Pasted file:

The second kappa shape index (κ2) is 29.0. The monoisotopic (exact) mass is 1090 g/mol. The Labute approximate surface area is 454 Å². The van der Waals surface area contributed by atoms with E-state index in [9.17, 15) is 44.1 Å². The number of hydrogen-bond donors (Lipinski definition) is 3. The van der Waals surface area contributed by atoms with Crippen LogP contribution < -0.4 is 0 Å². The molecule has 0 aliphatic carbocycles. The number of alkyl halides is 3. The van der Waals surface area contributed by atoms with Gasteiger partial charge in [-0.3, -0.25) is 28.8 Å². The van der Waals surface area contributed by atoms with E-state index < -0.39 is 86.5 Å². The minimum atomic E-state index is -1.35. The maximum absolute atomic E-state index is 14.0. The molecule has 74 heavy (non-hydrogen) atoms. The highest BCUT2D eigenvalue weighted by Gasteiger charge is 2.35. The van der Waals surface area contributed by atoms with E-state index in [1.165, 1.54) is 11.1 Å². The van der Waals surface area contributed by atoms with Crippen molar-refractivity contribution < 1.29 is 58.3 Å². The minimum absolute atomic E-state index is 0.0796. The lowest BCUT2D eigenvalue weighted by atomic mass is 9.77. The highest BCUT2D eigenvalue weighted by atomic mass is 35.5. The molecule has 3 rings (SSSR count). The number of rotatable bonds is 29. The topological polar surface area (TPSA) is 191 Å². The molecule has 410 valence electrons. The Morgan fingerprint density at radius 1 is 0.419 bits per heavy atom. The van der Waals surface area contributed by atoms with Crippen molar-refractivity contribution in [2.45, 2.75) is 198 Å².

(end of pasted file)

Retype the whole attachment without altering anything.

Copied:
The second kappa shape index (κ2) is 29.0. The monoisotopic (exact) mass is 1090 g/mol. The Labute approximate surface area is 454 Å². The van der Waals surface area contributed by atoms with E-state index in [9.17, 15) is 44.1 Å². The number of hydrogen-bond donors (Lipinski definition) is 3. The van der Waals surface area contributed by atoms with Crippen LogP contribution < -0.4 is 0 Å². The molecule has 0 aliphatic carbocycles. The number of alkyl halides is 3. The van der Waals surface area contributed by atoms with Gasteiger partial charge in [-0.3, -0.25) is 28.8 Å². The van der Waals surface area contributed by atoms with E-state index < -0.39 is 86.5 Å². The minimum atomic E-state index is -1.35. The maximum absolute atomic E-state index is 14.0. The molecule has 74 heavy (non-hydrogen) atoms. The highest BCUT2D eigenvalue weighted by Gasteiger charge is 2.35. The van der Waals surface area contributed by atoms with E-state index in [1.165, 1.54) is 11.1 Å². The van der Waals surface area contributed by atoms with Crippen molar-refractivity contribution < 1.29 is 58.3 Å². The minimum absolute atomic E-state index is 0.0796. The lowest BCUT2D eigenvalue weighted by atomic mass is 9.77. The highest BCUT2D eigenvalue weighted by atomic mass is 35.5. The molecule has 3 rings (SSSR count). The number of rotatable bonds is 29. The topological polar surface area (TPSA) is 191 Å². The molecule has 410 valence electrons. The Morgan fingerprint density at radius 1 is 0.419 bits per heavy atom. The van der Waals surface area contributed by atoms with Crippen molar-refractivity contribution in [2.45, 2.75) is 198 Å².